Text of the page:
However, the IG also identified four areas that did not meet policy standards or expectations. First, CTIP programs still do not comply completely with current DoD policy. The IG found that the programs have not clearly defined the CTIP requirements that DoD Components are responsible for. The programs have also failed to develop a clear process for DoD Components to report and investigate human trafficking allegations.
Second, the IG found that, although the DoD CTIP Instruction requires DoD Components to oversee and assess CTIP programs, few have actually done so. Thus, these components have missed the absence of certain CTIP program elements. For example, CTIP requires the establishment of worker reception centers for newly arriving contracted workers to gain awareness of the human trafficking problem. However, because the DoD Components have not assessed their CTIP programs, they were unaware that many field commands never established the centers until the IG discovered the mistake in 2012.
Third, the IG found that the CTIP Instruction does not provide enough guidance for mitigating human trafficking violations or responding to alleged human trafficking incidents. As a result, field commands are not sufficiently prepared to carry out those responsibilities.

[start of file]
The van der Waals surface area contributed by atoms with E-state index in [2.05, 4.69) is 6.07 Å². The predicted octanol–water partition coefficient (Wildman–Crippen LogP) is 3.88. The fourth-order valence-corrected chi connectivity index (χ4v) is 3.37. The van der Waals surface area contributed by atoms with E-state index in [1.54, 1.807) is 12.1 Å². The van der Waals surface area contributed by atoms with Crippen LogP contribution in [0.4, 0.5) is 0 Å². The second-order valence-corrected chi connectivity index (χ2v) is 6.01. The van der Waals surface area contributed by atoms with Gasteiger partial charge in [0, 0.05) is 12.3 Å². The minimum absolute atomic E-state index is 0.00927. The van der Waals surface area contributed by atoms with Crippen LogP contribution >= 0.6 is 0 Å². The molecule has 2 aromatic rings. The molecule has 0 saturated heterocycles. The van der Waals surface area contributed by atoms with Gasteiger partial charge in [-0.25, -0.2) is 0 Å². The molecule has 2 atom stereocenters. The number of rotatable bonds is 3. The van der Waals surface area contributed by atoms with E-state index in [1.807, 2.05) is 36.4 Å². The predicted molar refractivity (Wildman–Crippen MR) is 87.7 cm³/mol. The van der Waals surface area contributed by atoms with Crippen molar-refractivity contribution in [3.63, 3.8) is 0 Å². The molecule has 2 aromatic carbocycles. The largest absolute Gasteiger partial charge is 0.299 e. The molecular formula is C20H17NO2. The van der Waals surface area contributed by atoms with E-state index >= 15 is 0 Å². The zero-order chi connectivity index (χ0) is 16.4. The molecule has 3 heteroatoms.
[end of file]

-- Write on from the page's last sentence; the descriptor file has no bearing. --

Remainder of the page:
Finally, the IG found that CTIP awareness training in DoD Components is incomplete, in that not all DoD Component employees have taken the mandatory annual CTIP training, and the DoD has not required its contractors to complete the annual training. DoD employees and contractors are therefore not equipped to prevent, identify, or report human trafficking activities.
The IG made a range of recommendations to improve CTIP’s implementation. These recommendations include publishing updated CTIP guidelines, establishing a clear process for reporting human trafficking activities, and expanding program monitoring by the CTIP Program Management Office.
Combating the human trafficking crisis is not new to the federal government’s policy agenda, especially when it comes to eradicating activities that force third-country nationals into war zone labor through fraud or coercion. However, despite the extensive legislative and executive attention, labor abuses remain a serious problem. A recent “Fault Lines” investigation published by Al Jazeera America found compelling evidence of exploitation of third-country nationals on U.S. military bases in Afghanistan, in which DoD subcontractors and recruiters cooperated to profit from excessive fees charged to third-country nationals seeking work.
In order to change this situation, workers need to be hired directly by subcontractors, who cannot charge a recruitment fee, rather than by labor brokers, who often charge thousands of dollars and funnel kickbacks to subcontractors and local recruiters. However, Al Jazeera reported that, according to Sam McCahon (a former Army judge advocate general officer), this is unlikely to happen because of the high level of profitability under the current recruiting system.
According to the “Fault Lines” report, as of January 2014, there were 37,182 third-country nationals working on bases in the U.S. Central Command region, including war zones in both Afghanistan and Iraq.